Dr. Heinkel popped a piece of bread in his mouth and took another sip of wine.
“Of course,” he said, “some dreams prove that these thinkers are correct to some extent. It’s definitely true that some have been able to travel back to the past in dreams, and others have dreamed of some event in the future, and the event has happened, and the dream has come true. But,” and at this point Dr. Heinkel became more serious, “I believe that the truth is a hybrid of the old idea and the new idea. Time isn’t something which is wholly fluid, but it’s not entirely stationary either. It’s static, standing still, up to a point. And from that point onwards it’s dynamic, it moves. But that point itself moves, of course, because that point is the present moment.”
I could see that Tegid was consumed by the Professor’s words, and I must admit that I – although all this wasn’t clear to me – was slowly being pulled into his logic as well.
“The past,” said the Professor, “has happened. It’s an unchangeable fact. Each of us could go back to the same point in the past and see the same thing and live through the same event. But as for the future – no. I don’t have a definite proof for this yet, but I fully believe it. The future hasn’t happened yet. It’s moving towards us. But as soon as it reaches the present moment, it ceases to move, and becomes fixed. It ceases to be a process and becomes an event. We three could go to the future, even to the same point in the future, but we’d see three totally different things at exactly the same time. That is, the future hasn’t been created in the same way that the past has been created, and what will happen in the future is constantly being decided by whatever is happening in the present moment.”
“But,” said Tegid, “if the future doesn’t exist yet, then we can’t go there.”
“Ah!” said Dr. Heinkel. “But the future does exist. Only what will happen in the future is yet to be decided. Three, or thirty, or three hundred different things could happen in the same place at the same moment in the future – but which one hasn’t been decided yet. But that point in future already does exist.”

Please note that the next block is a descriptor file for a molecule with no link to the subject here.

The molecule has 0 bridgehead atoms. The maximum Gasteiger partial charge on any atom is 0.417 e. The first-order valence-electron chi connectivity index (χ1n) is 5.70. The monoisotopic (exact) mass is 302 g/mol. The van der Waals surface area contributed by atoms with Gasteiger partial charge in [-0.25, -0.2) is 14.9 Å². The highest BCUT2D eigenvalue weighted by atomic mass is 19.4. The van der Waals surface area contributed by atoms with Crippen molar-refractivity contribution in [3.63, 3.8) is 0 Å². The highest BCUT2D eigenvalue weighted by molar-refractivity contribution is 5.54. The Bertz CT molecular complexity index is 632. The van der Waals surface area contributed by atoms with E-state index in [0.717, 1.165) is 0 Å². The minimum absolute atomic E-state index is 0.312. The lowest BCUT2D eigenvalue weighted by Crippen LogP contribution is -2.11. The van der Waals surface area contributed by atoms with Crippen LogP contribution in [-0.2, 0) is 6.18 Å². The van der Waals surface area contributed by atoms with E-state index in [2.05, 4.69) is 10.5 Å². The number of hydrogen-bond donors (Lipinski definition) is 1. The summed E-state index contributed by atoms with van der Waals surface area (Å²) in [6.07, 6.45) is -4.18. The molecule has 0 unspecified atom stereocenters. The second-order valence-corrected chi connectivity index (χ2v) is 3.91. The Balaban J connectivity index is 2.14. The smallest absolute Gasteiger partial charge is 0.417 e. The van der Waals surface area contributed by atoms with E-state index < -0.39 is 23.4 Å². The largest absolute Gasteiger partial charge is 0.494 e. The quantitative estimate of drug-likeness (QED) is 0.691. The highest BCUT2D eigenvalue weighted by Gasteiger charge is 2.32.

He saw the confusion on my face, and smiled.
“Now,” he said. “Think of a rope being plaited. Being plaited from eight cords, for example. The part that has already been plaited is one rope. But the part that hasn’t been plaited yet is still eight different cords. These eight cords will eventually become one rope, but so far they’re still eight separately. The point where the eight come together, as it were, is the present moment. The metaphor isn’t perfect, since time selects from among the eight possible outcomes (sticking with the number eight for the moment), rather than combining them together. But the rope gives you an illustration.
“Or think of a river freezing. The surface has frozen, but the water underneath continues to flow, but as it flows it freezes to the surface layer and the frozen layer becomes thicker all the time. The part which is frozen is the past, and the part which is still flowing is the future. The point where the two meet is the present. But the form which the ice will take is not decided until the freezing takes place. One ripple freezes one way, the next another way. The next one, perhaps, not at all, but is thrown on. The ice chooses its ripples, as it were, just as time chooses its events. But the flow exists before it freezes, and can be sailed on or swum in. “
I could follow Dr. Heinkel’s reasoning a bit more clearly now.
“Of course,” he said, “I could explain this to you in much more detail and more technically, but perhaps…”
“I think we understand as much as we can for now,” said Tegid.
“But,” I added, “suppose that the past and future still exist as you say, and there’s a way to got back to the past or on to the future, how is that done?”
“Ah,” said Dr. Heinkel. “Now we’re getting to the part that’s really hard to explain. You’ve heard of that which some of we scientists call ‘the fourth dimension’?”
Tegid and I nodded.
“That is,” said the Professor, “as we live we’re conscious of a world with three dimensions: length, breadth and height. Is that understood?”
“But now, we believe that there’s another dimension, and call that ‘Space-Time’. The thing I’ve been trying to explain to you. The time – past, present and future – exists as surely as this room does, and there’s a way to move in time as easily as we move in place, in a room or along a road. The three familiar dimensions are length, breadth and height. And the fourth dimension, which is almost wholly unfamiliar to us so far, is this space-time.
“Now, lots of scientists believe in the existence of the fourth dimension, in space-time. But I’ve gone a step further. I believe, as you do, that our consciousness exists in the three familiar dimensions, but I believe that our subconscious inhabits the fourth dimension. This explains why some, in dreams, travel to the past and the future. And I believe that, through using a special form of hypnosis, closing the conscious mind and fully opening up the subconscious, a man can travel through the fourth dimension almost unimpeded. Not only in his mind, but with his body following on. The difficulty so far is in controlling this travel, but I have been experimenting on that, and have succeeded in some cases to control a man’s journey to a specific point in the past or future – to within a couple of years, at least.”